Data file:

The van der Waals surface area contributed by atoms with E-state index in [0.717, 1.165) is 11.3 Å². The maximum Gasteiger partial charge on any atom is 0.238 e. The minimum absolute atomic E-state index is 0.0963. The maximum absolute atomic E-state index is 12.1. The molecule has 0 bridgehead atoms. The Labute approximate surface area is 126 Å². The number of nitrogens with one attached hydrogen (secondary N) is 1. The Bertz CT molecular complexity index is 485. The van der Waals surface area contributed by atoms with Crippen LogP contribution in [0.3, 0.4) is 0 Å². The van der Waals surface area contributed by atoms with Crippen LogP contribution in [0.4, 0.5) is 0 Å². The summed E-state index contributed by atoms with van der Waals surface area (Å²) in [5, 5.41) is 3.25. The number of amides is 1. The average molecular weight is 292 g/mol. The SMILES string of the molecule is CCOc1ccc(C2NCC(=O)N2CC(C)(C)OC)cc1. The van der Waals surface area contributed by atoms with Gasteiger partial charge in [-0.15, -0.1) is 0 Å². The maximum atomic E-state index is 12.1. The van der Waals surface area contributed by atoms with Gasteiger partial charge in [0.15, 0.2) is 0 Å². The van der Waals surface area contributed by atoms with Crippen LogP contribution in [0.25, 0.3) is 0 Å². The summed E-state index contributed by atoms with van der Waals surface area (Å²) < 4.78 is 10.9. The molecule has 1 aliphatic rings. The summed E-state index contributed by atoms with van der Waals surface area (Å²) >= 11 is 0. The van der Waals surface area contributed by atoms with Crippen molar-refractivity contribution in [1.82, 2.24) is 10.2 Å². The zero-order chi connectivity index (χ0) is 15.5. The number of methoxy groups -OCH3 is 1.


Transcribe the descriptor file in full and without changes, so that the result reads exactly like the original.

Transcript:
The van der Waals surface area contributed by atoms with E-state index in [0.717, 1.165) is 11.3 Å². The maximum Gasteiger partial charge on any atom is 0.238 e. The minimum absolute atomic E-state index is 0.0963. The maximum absolute atomic E-state index is 12.1. The molecule has 0 bridgehead atoms. The Labute approximate surface area is 126 Å². The number of nitrogens with one attached hydrogen (secondary N) is 1. The Bertz CT molecular complexity index is 485. The van der Waals surface area contributed by atoms with Crippen LogP contribution in [0.3, 0.4) is 0 Å². The van der Waals surface area contributed by atoms with Crippen LogP contribution in [0.4, 0.5) is 0 Å². The summed E-state index contributed by atoms with van der Waals surface area (Å²) in [5, 5.41) is 3.25. The number of amides is 1. The average molecular weight is 292 g/mol. The SMILES string of the molecule is CCOc1ccc(C2NCC(=O)N2CC(C)(C)OC)cc1. The van der Waals surface area contributed by atoms with Gasteiger partial charge in [-0.15, -0.1) is 0 Å². The maximum atomic E-state index is 12.1. The van der Waals surface area contributed by atoms with Gasteiger partial charge in [0.15, 0.2) is 0 Å². The van der Waals surface area contributed by atoms with Crippen LogP contribution in [0.25, 0.3) is 0 Å². The summed E-state index contributed by atoms with van der Waals surface area (Å²) < 4.78 is 10.9. The molecule has 1 aliphatic rings. The summed E-state index contributed by atoms with van der Waals surface area (Å²) >= 11 is 0. The van der Waals surface area contributed by atoms with Crippen molar-refractivity contribution in [1.82, 2.24) is 10.2 Å². The zero-order chi connectivity index (χ0) is 15.5. The number of methoxy groups -OCH3 is 1.